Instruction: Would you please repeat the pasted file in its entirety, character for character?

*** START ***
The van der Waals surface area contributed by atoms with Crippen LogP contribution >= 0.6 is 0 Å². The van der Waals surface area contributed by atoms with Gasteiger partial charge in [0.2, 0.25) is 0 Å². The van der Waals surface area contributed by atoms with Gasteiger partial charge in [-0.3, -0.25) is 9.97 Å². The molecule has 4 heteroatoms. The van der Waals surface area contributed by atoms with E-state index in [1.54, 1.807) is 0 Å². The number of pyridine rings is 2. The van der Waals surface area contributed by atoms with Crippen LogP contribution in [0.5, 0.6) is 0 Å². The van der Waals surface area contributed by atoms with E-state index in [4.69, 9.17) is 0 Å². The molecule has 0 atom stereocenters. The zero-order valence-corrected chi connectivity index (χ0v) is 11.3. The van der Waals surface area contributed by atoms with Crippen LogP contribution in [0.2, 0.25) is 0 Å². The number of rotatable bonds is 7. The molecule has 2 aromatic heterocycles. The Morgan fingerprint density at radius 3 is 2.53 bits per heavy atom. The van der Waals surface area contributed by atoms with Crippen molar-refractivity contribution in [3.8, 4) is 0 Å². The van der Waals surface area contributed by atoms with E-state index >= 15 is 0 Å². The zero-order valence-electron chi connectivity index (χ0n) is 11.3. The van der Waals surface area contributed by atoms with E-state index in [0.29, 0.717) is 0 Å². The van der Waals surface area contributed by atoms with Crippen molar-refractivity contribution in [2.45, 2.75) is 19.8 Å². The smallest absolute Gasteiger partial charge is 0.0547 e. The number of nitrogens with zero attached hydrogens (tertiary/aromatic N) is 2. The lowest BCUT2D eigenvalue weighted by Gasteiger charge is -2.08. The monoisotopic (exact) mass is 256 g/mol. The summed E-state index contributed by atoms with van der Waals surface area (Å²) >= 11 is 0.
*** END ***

The van der Waals surface area contributed by atoms with Crippen LogP contribution >= 0.6 is 0 Å². The van der Waals surface area contributed by atoms with Gasteiger partial charge in [0.2, 0.25) is 0 Å². The van der Waals surface area contributed by atoms with Gasteiger partial charge in [-0.3, -0.25) is 9.97 Å². The molecule has 4 heteroatoms. The van der Waals surface area contributed by atoms with E-state index in [1.54, 1.807) is 0 Å². The number of pyridine rings is 2. The van der Waals surface area contributed by atoms with Crippen LogP contribution in [0.5, 0.6) is 0 Å². The van der Waals surface area contributed by atoms with E-state index in [4.69, 9.17) is 0 Å². The molecule has 0 atom stereocenters. The zero-order valence-corrected chi connectivity index (χ0v) is 11.3. The van der Waals surface area contributed by atoms with Crippen LogP contribution in [0.2, 0.25) is 0 Å². The number of rotatable bonds is 7. The molecule has 2 aromatic heterocycles. The Morgan fingerprint density at radius 3 is 2.53 bits per heavy atom. The van der Waals surface area contributed by atoms with Crippen molar-refractivity contribution in [3.8, 4) is 0 Å². The van der Waals surface area contributed by atoms with E-state index >= 15 is 0 Å². The zero-order valence-electron chi connectivity index (χ0n) is 11.3. The van der Waals surface area contributed by atoms with E-state index in [0.29, 0.717) is 0 Å². The van der Waals surface area contributed by atoms with Crippen molar-refractivity contribution in [2.45, 2.75) is 19.8 Å². The smallest absolute Gasteiger partial charge is 0.0547 e. The number of nitrogens with zero attached hydrogens (tertiary/aromatic N) is 2. The lowest BCUT2D eigenvalue weighted by Gasteiger charge is -2.08. The monoisotopic (exact) mass is 256 g/mol. The summed E-state index contributed by atoms with van der Waals surface area (Å²) >= 11 is 0.